Running Dedicated Is Where It's At!

Topic 15561 | Page 1

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Pianoman's Comment
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I've been on the Miller Coors dedicated fleet at Swift for a few weeks now so I figured it's about time to post an update.

Not really sure where to start. Running dedicated on this fleet is totally different than reefer otr. First, I don't pull any more reefers. When I'm not hauling stuff for MillerCoors, I'm hauling otr dry loads. Second, I'm doing mostly drop and hook , whereas reefer was mostly live load/unload. As I got more experience in reefer, I found myself doing more drop and hook, although the majority of my loads were still live load/unload. When I do have live loads on this account, they don't tend to take very long, which is nice.

The primary difference is in the way I'm being run. With reefer otr, I would often end up sitting either during a load or in between loads for a few hours or so. I didn't mind it at all as long as I was keeping my 70 nearly depleted all the time. It was easiest to run recaps. On MillerCoors, every load is tight and I'm typically supposed to pick up another load as soon as I'm done with the previous one. And I'm typically preplanned days in advance without even having to ask. It's like being treated like a prince after months of being treated like a peasant haha. Not really, but you get the idea.

And the miles are plenty. I typically struggled to get more than 2500 miles any given week as a reefer driver. It's not that the miles weren't there--it was just alot harder to keep myself available for them. Last week I knocked out 3300 miles in 6 days; I could have done it in 5.5 but I had to sit half a night waiting for trailer repairs. This week is going a tad slower, but I'm still looking really good on miles.

Pretty much all the appointments are in the morning, unless I'm doing an otr load, so I have started driving the same schedule every day. It's so nice to have a routine, at least most of the time! I get up around 0300 and drive til 1500.

It just feels great to be part of a more cohesive team. Otr was great, but this is so much better for me.

My biggest difficulty is getting used to running so hard. I prefer running hard and doing a 34 at the end of the week, but my body is still accustomed to running recaps. I've gotten so tired over the last few weeks I'm considering requesting home time somewhere nice and just relaxing in a hotel for a few days. I'm so worked up from all the running I can't even sleep at home. I just need some time completely off.

OTR:

Over The Road

OTR driving normally means you'll be hauling freight to various customers throughout your company's hauling region. It often entails being gone from home for two to three weeks at a time.

Reefer:

A refrigerated trailer.

Drop And Hook:

Drop and hook means the driver will drop one trailer and hook to another one.

In order to speed up the pickup and delivery process a driver may be instructed to drop their empty trailer and hook to one that is already loaded, or drop their loaded trailer and hook to one that is already empty. That way the driver will not have to wait for a trailer to be loaded or unloaded.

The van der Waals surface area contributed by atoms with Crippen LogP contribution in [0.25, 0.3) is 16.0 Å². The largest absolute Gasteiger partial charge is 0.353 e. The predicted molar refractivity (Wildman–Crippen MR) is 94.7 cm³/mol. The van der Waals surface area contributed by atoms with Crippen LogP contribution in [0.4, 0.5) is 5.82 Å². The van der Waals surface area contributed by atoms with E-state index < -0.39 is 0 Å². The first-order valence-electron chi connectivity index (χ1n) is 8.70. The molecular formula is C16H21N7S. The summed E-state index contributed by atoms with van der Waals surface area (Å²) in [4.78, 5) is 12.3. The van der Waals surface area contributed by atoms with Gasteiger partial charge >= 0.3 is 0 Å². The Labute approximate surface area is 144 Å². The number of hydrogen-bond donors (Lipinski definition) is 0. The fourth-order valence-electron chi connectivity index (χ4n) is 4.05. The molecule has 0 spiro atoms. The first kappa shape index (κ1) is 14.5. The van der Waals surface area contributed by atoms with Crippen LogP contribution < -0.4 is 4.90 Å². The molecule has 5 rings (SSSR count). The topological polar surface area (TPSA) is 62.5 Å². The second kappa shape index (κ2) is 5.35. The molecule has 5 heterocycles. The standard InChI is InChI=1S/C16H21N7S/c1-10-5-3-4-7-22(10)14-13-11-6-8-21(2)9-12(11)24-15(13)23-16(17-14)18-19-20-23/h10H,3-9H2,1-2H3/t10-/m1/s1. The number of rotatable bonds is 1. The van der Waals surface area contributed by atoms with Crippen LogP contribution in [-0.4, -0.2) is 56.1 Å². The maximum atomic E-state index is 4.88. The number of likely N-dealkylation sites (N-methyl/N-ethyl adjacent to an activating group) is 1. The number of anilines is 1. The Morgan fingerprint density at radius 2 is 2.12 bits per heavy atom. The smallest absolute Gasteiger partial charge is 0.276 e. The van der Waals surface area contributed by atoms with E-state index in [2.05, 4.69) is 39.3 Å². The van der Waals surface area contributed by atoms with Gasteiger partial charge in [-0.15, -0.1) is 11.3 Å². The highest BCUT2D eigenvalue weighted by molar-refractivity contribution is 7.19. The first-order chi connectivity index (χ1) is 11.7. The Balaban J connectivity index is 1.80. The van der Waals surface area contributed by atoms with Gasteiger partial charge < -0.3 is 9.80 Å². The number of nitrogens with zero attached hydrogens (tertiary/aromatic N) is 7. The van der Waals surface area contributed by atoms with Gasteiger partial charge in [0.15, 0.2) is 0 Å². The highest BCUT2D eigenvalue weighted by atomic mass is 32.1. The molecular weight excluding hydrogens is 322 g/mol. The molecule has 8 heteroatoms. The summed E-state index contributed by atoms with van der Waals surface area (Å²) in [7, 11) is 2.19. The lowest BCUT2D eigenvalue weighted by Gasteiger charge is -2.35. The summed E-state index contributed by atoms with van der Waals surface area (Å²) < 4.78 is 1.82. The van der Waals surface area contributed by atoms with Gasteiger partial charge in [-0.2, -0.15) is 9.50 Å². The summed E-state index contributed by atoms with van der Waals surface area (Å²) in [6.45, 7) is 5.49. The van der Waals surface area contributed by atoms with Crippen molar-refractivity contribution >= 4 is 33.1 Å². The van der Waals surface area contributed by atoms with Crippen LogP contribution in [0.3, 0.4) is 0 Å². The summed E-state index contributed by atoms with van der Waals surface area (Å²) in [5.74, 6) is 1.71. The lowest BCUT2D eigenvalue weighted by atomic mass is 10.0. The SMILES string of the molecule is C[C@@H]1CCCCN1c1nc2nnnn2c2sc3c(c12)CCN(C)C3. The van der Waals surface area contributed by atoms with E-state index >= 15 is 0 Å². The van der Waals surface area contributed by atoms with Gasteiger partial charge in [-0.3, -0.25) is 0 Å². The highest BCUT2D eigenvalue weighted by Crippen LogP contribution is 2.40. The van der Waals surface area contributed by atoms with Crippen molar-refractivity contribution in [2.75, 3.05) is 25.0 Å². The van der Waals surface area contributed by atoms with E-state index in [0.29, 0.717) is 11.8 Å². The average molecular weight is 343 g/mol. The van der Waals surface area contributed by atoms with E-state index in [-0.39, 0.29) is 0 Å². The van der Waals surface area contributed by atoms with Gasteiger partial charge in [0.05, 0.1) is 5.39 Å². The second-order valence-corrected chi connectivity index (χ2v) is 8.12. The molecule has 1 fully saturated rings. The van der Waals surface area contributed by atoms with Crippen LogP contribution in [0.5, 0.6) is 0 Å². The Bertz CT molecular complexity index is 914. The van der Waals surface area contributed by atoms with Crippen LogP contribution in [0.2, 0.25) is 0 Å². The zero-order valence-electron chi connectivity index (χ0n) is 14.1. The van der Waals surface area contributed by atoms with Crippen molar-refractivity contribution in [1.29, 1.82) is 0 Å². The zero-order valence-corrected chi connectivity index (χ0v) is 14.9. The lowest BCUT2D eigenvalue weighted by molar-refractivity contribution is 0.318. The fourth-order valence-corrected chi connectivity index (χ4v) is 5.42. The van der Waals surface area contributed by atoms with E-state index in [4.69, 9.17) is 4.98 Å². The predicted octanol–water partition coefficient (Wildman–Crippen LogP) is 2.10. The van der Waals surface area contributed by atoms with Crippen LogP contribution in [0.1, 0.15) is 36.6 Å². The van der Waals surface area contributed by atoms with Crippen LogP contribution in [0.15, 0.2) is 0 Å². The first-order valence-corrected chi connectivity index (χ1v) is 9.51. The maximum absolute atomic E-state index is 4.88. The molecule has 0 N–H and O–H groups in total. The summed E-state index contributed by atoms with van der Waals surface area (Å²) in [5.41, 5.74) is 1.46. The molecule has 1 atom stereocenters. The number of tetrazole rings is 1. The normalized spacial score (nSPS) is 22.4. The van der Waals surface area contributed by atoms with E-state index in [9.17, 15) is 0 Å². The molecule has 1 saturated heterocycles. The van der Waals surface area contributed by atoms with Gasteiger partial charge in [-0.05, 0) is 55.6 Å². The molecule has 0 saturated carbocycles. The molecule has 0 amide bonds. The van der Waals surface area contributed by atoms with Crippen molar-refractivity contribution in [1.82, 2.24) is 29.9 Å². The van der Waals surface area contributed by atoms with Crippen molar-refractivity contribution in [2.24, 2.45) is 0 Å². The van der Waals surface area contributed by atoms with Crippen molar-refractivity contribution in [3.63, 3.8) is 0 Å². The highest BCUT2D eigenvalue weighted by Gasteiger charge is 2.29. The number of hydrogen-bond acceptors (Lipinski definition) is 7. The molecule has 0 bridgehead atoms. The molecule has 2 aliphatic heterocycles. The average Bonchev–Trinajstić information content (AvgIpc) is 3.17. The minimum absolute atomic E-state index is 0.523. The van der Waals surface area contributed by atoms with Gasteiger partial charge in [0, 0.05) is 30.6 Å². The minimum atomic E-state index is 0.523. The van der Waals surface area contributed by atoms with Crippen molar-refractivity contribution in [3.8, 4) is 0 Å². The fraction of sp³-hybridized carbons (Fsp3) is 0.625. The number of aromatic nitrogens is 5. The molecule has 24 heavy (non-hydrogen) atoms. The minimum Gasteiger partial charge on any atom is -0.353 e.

Linden R.'s Comment
member avatar

I've been on the Miller Coors dedicated fleet at Swift for a few weeks now so I figured it's about time to post an update.

Not really sure where to start. Running dedicated on this fleet is totally different than reefer otr. First, I don't pull any more reefers. When I'm not hauling stuff for MillerCoors, I'm hauling otr dry loads. Second, I'm doing mostly drop and hook , whereas reefer was mostly live load/unload. As I got more experience in reefer, I found myself doing more drop and hook, although the majority of my loads were still live load/unload. When I do have live loads on this account, they don't tend to take very long, which is nice.

The primary difference is in the way I'm being run. With reefer otr, I would often end up sitting either during a load or in between loads for a few hours or so. I didn't mind it at all as long as I was keeping my 70 nearly depleted all the time. It was easiest to run recaps. On MillerCoors, every load is tight and I'm typically supposed to pick up another load as soon as I'm done with the previous one. And I'm typically preplanned days in advance without even having to ask. It's like being treated like a prince after months of being treated like a peasant haha. Not really, but you get the idea.

And the miles are plenty. I typically struggled to get more than 2500 miles any given week as a reefer driver. It's not that the miles weren't there--it was just alot harder to keep myself available for them. Last week I knocked out 3300 miles in 6 days; I could have done it in 5.5 but I had to sit half a night waiting for trailer repairs. This week is going a tad slower, but I'm still looking really good on miles.

Pretty much all the appointments are in the morning, unless I'm doing an otr load, so I have started driving the same schedule every day. It's so nice to have a routine, at least most of the time! I get up around 0300 and drive til 1500.

It just feels great to be part of a more cohesive team. Otr was great, but this is so much better for me.

My biggest difficulty is getting used to running so hard. I prefer running hard and doing a 34 at the end of the week, but my body is still accustomed to running recaps. I've gotten so tired over the last few weeks I'm considering requesting home time somewhere nice and just relaxing in a hotel for a few days. I'm so worked up from all the running I can't even sleep at home. I just need some time completely off.

Sounds good to me... Thirsty? Pull over and jump in the back! rofl-3.gif

OTR:

Over The Road

OTR driving normally means you'll be hauling freight to various customers throughout your company's hauling region. It often entails being gone from home for two to three weeks at a time.

Reefer:

A refrigerated trailer.

Drop And Hook:

Drop and hook means the driver will drop one trailer and hook to another one.

In order to speed up the pickup and delivery process a driver may be instructed to drop their empty trailer and hook to one that is already loaded, or drop their loaded trailer and hook to one that is already empty. That way the driver will not have to wait for a trailer to be loaded or unloaded.